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College Algebra: Compound Interest

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About this Lesson

  • Type: Video Tutorial
  • Length: 4:39
  • Media: Video/mp4
  • Use: Watch Online & Download
  • Access Period: Unrestricted
  • Download: MP4 (iPod compatible)
  • Size: 50 MB
  • Posted: 06/26/2009

This lesson is part of the following series:

College Algebra: Full Course (258 lessons, $198.00)
Algebra: Exponential and Logarithmic Functions (36 lessons, $49.50)
College Algebra: Applying Exponents and Logarithms (2 lessons, $2.97)

Taught by Professor Edward Burger, this lesson was selected from a broader, comprehensive course, College Algebra. This course and others are available from Thinkwell, Inc. The full course can be found athttp://www.thinkwell.com/student/product/collegealgebra. The full course covers equations and inequalities, relations and functions, polynomial and rational functions, exponential and logarithmic functions, systems of equations, conic sections and a variety of other AP algebra, advanced algebra and Algebra II topics.

Edward Burger, Professor of Mathematics at Williams College, earned his Ph.D. at the University of Texas at Austin, having graduated summa cum laude with distinction in mathematics from Connecticut College.

He has also taught at UT-Austin and the University of Colorado at Boulder, and he served as a fellow at the University of Waterloo in Canada and at Macquarie University in Australia. Prof. Burger has won many awards, including the 2001 Haimo Award for Distinguished Teaching of Mathematics, the 2004 Chauvenet Prize, and the 2006 Lester R. Ford Award, all from the Mathematical Association of America. In 2006, Reader's Digest named him in the "100 Best of America".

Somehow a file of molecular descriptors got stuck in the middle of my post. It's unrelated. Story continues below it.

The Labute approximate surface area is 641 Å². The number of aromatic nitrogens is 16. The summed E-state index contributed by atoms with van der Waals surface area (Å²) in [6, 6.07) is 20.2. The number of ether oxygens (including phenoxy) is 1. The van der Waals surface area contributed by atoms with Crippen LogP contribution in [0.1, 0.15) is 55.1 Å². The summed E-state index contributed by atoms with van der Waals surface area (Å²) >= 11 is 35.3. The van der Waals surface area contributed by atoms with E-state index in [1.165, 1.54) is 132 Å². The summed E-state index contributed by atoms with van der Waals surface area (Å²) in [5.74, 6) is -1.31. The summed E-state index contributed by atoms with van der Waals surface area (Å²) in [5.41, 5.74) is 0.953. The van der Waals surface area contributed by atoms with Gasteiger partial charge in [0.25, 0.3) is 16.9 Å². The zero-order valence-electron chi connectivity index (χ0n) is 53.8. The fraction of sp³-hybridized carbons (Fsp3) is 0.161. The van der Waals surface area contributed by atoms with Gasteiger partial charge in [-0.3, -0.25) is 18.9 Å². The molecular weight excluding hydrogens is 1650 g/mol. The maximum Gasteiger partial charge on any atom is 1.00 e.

Prof. Burger is the author of over 50 articles, videos, and books, including the trade book, Coincidences, Chaos, and All That Math Jazz: Making Light of Weighty Ideas and of the textbook The Heart of Mathematics: An Invitation to Effective Thinking. He also speaks frequently to professional and public audiences, referees professional journals, and publishes articles in leading math journals, including The Journal of Number Theory and American Mathematical Monthly. His areas of specialty include number theory, Diophantine approximation, p-adic analysis, the geometry of numbers, and the theory of continued fractions.

Prof. Burger's unique sense of humor and his teaching expertise combine to make him the ideal presenter of Thinkwell's entertaining and informative video lectures.

About this Author

Thinkwell
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Founded in 1997, Thinkwell has succeeded in creating "next-generation" textbooks that help students learn and teachers teach. Capitalizing on the power of new technology, Thinkwell products prepare students more effectively for their coursework than any printed textbook can. Thinkwell has assembled a group of talented industry professionals who have shaped the company into the leading provider of technology-based textbooks. For more information about Thinkwell, please visit www.thinkwell.com or visit Thinkwell's Video Lesson Store at http://thinkwell.mindbites.com/.